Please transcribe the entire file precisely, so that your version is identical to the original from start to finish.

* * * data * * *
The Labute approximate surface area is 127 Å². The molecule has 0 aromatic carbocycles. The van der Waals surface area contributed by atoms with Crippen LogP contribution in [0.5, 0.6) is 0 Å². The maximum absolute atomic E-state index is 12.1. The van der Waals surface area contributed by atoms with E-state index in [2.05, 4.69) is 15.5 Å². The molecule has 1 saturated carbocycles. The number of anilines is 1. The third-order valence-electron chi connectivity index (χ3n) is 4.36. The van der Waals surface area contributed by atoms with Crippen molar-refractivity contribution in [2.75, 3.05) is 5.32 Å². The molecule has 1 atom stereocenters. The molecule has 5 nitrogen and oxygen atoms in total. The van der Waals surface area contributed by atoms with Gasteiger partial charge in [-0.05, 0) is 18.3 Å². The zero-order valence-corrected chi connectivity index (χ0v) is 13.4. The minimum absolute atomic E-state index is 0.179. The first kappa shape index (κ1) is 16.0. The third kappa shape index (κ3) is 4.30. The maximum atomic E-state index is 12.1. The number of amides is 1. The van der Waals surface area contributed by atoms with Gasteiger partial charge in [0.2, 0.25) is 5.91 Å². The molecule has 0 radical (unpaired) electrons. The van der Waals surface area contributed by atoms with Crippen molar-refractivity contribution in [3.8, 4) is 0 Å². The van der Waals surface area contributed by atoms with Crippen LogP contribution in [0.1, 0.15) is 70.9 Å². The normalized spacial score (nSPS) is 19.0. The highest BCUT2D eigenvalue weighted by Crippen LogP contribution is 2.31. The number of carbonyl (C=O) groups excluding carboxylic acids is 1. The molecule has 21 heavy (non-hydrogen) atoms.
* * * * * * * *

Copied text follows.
The Labute approximate surface area is 127 Å². The molecule has 0 aromatic carbocycles. The van der Waals surface area contributed by atoms with Crippen LogP contribution in [0.5, 0.6) is 0 Å². The maximum absolute atomic E-state index is 12.1. The van der Waals surface area contributed by atoms with E-state index in [2.05, 4.69) is 15.5 Å². The molecule has 1 saturated carbocycles. The number of anilines is 1. The third-order valence-electron chi connectivity index (χ3n) is 4.36. The van der Waals surface area contributed by atoms with Crippen molar-refractivity contribution in [2.75, 3.05) is 5.32 Å². The molecule has 1 atom stereocenters. The molecule has 5 nitrogen and oxygen atoms in total. The van der Waals surface area contributed by atoms with Gasteiger partial charge in [-0.05, 0) is 18.3 Å². The zero-order valence-corrected chi connectivity index (χ0v) is 13.4. The minimum absolute atomic E-state index is 0.179. The first kappa shape index (κ1) is 16.0. The third kappa shape index (κ3) is 4.30. The maximum atomic E-state index is 12.1. The number of amides is 1. The van der Waals surface area contributed by atoms with Gasteiger partial charge in [0.2, 0.25) is 5.91 Å². The molecule has 0 radical (unpaired) electrons. The van der Waals surface area contributed by atoms with Crippen molar-refractivity contribution in [3.8, 4) is 0 Å². The van der Waals surface area contributed by atoms with Crippen LogP contribution in [0.1, 0.15) is 70.9 Å². The normalized spacial score (nSPS) is 19.0. The highest BCUT2D eigenvalue weighted by Crippen LogP contribution is 2.31. The number of carbonyl (C=O) groups excluding carboxylic acids is 1. The molecule has 21 heavy (non-hydrogen) atoms.